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The whole world are now near neighbors. Only a short time once, he who had circumnavigated the globe was looked upon with wonder, as among the favored of mortals. Now, he whose dwelling is the nearest to your own, may, within a few months, have visited the uttermost parts of the earth," and the fact not considered sufficiently novel for your knowledge.
With rapidly increasing intercourse all the world is changing. Commerce, the great civilizer, is introducing us to everybody and everybody to us. Such a general shaking of hands never was before seen since Father Time commenced his travels. Such a universal interchange of ideas never entered the conception of the wisest of the ancients. Such a magnificent “ clearing” was never before opened to
the Pioneer in Enterprise. Everybody is learning something from O i everybody. Civilized nations are consequently growing more liberal
and more humane, and those not civilized are fast becoming so.
To the inhabitants of a far-distant isle, the first vessel whose canvas x is seen whitening their seas, is a mighty idea — not even their A fathers dreamed so great a thing ;” and if this be succeeded by others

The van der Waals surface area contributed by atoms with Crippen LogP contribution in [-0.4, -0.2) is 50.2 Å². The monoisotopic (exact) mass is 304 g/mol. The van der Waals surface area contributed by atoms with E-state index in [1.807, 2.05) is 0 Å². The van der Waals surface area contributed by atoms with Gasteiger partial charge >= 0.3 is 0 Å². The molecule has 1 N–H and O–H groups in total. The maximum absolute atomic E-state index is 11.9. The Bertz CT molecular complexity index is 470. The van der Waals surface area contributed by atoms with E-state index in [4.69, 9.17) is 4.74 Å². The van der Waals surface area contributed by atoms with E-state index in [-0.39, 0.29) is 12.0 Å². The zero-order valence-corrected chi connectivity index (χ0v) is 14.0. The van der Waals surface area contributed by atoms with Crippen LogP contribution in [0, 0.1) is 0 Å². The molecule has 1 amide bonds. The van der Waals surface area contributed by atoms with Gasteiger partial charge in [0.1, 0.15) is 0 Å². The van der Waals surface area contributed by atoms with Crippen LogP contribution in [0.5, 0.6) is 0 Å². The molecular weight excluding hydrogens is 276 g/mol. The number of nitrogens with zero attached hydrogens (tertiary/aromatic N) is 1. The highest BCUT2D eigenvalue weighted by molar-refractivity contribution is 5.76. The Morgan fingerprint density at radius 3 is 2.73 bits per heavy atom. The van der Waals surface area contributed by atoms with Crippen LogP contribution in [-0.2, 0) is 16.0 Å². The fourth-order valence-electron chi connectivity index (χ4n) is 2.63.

and commerce springs up, then, with new ideas arise new wants, and for the gratification of these comes industry-the germ of all civilization. If still more favored, a stranger, with a benign countenance and a book in his hand, lands upon their island. He brings “glad tidings of great joy,” proclaiming “Peace on earth and good will to man." Through the power of his words the islanders cast down their idols, they no longer sacrifice to false gods; they become charmed with the moral heroism of Him who came and offered his life for their good, and christian civilization is begun—that which is to leap from isle to isleto penetrate the reinotest recesses of every land, and to bring all nations into one brotherhood.